As Yahoo!’s Adrian Wojnarowski writes:
“… The Lakers had reached an agreement to acquire Paul in a deal that would have cost them Pau Gasol and Lamar Odom, league sources told Yahoo! Sports. Under terms of the deal, the Lakers would have sent Gasol to the Rockets. The Hornets would have received Odom, Rockets guards Kevin Martin and Goran Dragicand forward Luis Scola, league sources said.”
But not so fast, my friend! (c) Lee Corso
After owners seemingly complained — and that’s important since the NBA actually owns the New Orleans Hornets — the trade was reversed, killed by NBA Commissioner David Stern. Now, there’s all kinds of blowback about Stern stepping in, especially on a deal that probably was the best one the Hornets could or will receive.
Earlier this year, we had a deal in our fantasy league where an out-of-contention team traded away Ray Rice to the first-place team for four players who were borderline starters. People, well, OK mainly me, thought it was an awful deal and let everyone know. However, as commissioner I didn’t think the deal could be blocked unless there was a thought of collusion going on; if two teams want to make an awful deal, well that’s ultimately their decision. One owner wanted us to block the deal, simply because it was unfair. We ultimately allowed the trade.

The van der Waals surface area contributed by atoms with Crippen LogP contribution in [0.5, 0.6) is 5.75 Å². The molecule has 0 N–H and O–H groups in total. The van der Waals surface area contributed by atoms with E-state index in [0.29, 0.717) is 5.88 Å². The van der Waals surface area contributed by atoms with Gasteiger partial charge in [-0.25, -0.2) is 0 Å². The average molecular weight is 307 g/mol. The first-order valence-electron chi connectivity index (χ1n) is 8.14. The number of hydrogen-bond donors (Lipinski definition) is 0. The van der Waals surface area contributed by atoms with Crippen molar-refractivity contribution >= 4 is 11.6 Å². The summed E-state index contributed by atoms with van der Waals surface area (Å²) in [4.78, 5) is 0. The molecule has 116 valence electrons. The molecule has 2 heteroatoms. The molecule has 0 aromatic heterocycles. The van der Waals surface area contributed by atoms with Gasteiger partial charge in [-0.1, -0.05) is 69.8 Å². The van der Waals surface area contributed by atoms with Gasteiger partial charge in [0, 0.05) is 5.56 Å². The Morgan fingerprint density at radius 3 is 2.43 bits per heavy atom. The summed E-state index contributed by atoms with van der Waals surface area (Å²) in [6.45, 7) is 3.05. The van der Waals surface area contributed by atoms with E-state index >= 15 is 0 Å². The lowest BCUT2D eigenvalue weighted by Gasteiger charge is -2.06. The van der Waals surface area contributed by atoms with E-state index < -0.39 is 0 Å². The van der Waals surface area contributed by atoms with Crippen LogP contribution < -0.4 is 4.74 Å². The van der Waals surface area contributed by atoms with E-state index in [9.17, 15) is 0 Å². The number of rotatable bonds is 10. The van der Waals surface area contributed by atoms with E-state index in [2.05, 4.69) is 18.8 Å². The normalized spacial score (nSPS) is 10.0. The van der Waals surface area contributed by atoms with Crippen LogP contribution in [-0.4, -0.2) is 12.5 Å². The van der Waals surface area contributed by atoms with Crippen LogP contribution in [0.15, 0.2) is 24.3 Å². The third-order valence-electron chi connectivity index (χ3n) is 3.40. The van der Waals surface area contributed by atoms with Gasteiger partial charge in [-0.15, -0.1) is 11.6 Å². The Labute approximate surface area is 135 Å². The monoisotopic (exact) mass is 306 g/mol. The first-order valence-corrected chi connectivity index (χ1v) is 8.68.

No, Cavaliers owner and Comic Sans enthusiast Dan Gilbert is not in my fantasy football league.
Today, Dwight Howard is going to ask for his trade to New Jersey, according to ESPN’s Chris Broussard.
• Minnesota Twins reliever Matt Capps is the party guest who you only invited because you felt obligated to do so — he’s the lonely brother of your wife or something like that — but then he posts up right next to the keg, gets way too drunk and refuses to leave. The Twins gave Capps and his Bob Wells-in-relief routine a one-year, $4.75 million contract; according to Aaron Gleeman, the deal also has a $6 million option or $250,000 buyout for 2013.
Over The Baggy’s Parker Hageman writes a bit more about Capps’s slider and how the arm trouble/pain that Capps experienced might have been the cause of his loss of velocity and movement.
• The Twins also traded away Kevin Slowey to the Colorado Rockies for a player to be named later, which ended up to be minor league reliever Daniel Turpen. I’d act like I didn’t have to check that name three times to make sure it was correct, but then I’d be lying. Last year, he went 2-4 with 11 saves and a 4.83 ERA in 48 appearances (one start) at Double-A Tulsa. He also walked 35 with 33 strikeouts.